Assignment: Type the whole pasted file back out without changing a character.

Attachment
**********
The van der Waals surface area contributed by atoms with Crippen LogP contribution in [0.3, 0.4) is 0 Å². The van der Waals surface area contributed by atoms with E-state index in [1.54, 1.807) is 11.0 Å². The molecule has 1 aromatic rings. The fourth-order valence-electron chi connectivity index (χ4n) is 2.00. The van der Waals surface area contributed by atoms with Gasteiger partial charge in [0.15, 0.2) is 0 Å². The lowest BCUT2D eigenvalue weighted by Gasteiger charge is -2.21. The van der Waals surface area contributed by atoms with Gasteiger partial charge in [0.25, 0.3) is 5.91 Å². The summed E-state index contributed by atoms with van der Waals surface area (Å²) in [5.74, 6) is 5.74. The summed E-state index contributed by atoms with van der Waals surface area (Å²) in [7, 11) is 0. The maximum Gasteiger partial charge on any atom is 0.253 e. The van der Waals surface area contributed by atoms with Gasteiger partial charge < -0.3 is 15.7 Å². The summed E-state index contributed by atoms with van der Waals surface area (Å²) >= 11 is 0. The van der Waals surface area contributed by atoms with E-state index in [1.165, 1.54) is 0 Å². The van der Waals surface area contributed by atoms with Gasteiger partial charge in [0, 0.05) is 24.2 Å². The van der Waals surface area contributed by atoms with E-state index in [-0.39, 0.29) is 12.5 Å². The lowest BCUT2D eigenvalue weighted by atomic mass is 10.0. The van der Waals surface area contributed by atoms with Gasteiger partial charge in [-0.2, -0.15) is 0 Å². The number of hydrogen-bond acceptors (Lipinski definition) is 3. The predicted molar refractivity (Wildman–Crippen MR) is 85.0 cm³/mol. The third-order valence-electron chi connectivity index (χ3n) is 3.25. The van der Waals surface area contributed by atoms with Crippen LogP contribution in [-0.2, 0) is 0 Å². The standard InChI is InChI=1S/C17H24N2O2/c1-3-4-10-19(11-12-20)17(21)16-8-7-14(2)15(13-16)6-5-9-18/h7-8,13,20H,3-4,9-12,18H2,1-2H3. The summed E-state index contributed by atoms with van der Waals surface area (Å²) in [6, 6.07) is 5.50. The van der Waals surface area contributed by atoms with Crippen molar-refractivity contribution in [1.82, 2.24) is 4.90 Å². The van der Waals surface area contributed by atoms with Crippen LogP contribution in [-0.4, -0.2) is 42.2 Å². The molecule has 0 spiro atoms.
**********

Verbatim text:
The van der Waals surface area contributed by atoms with Crippen LogP contribution in [0.3, 0.4) is 0 Å². The van der Waals surface area contributed by atoms with E-state index in [1.54, 1.807) is 11.0 Å². The molecule has 1 aromatic rings. The fourth-order valence-electron chi connectivity index (χ4n) is 2.00. The van der Waals surface area contributed by atoms with Gasteiger partial charge in [0.15, 0.2) is 0 Å². The lowest BCUT2D eigenvalue weighted by Gasteiger charge is -2.21. The van der Waals surface area contributed by atoms with Gasteiger partial charge in [0.25, 0.3) is 5.91 Å². The summed E-state index contributed by atoms with van der Waals surface area (Å²) in [5.74, 6) is 5.74. The summed E-state index contributed by atoms with van der Waals surface area (Å²) in [7, 11) is 0. The maximum Gasteiger partial charge on any atom is 0.253 e. The van der Waals surface area contributed by atoms with Gasteiger partial charge < -0.3 is 15.7 Å². The summed E-state index contributed by atoms with van der Waals surface area (Å²) >= 11 is 0. The van der Waals surface area contributed by atoms with E-state index in [1.165, 1.54) is 0 Å². The van der Waals surface area contributed by atoms with Gasteiger partial charge in [0, 0.05) is 24.2 Å². The van der Waals surface area contributed by atoms with E-state index in [-0.39, 0.29) is 12.5 Å². The lowest BCUT2D eigenvalue weighted by atomic mass is 10.0. The van der Waals surface area contributed by atoms with Gasteiger partial charge in [-0.2, -0.15) is 0 Å². The number of hydrogen-bond acceptors (Lipinski definition) is 3. The predicted molar refractivity (Wildman–Crippen MR) is 85.0 cm³/mol. The third-order valence-electron chi connectivity index (χ3n) is 3.25. The van der Waals surface area contributed by atoms with Crippen LogP contribution in [-0.2, 0) is 0 Å². The standard InChI is InChI=1S/C17H24N2O2/c1-3-4-10-19(11-12-20)17(21)16-8-7-14(2)15(13-16)6-5-9-18/h7-8,13,20H,3-4,9-12,18H2,1-2H3. The summed E-state index contributed by atoms with van der Waals surface area (Å²) in [6, 6.07) is 5.50. The van der Waals surface area contributed by atoms with Crippen molar-refractivity contribution in [1.82, 2.24) is 4.90 Å². The van der Waals surface area contributed by atoms with Crippen LogP contribution in [-0.4, -0.2) is 42.2 Å². The molecule has 0 spiro atoms.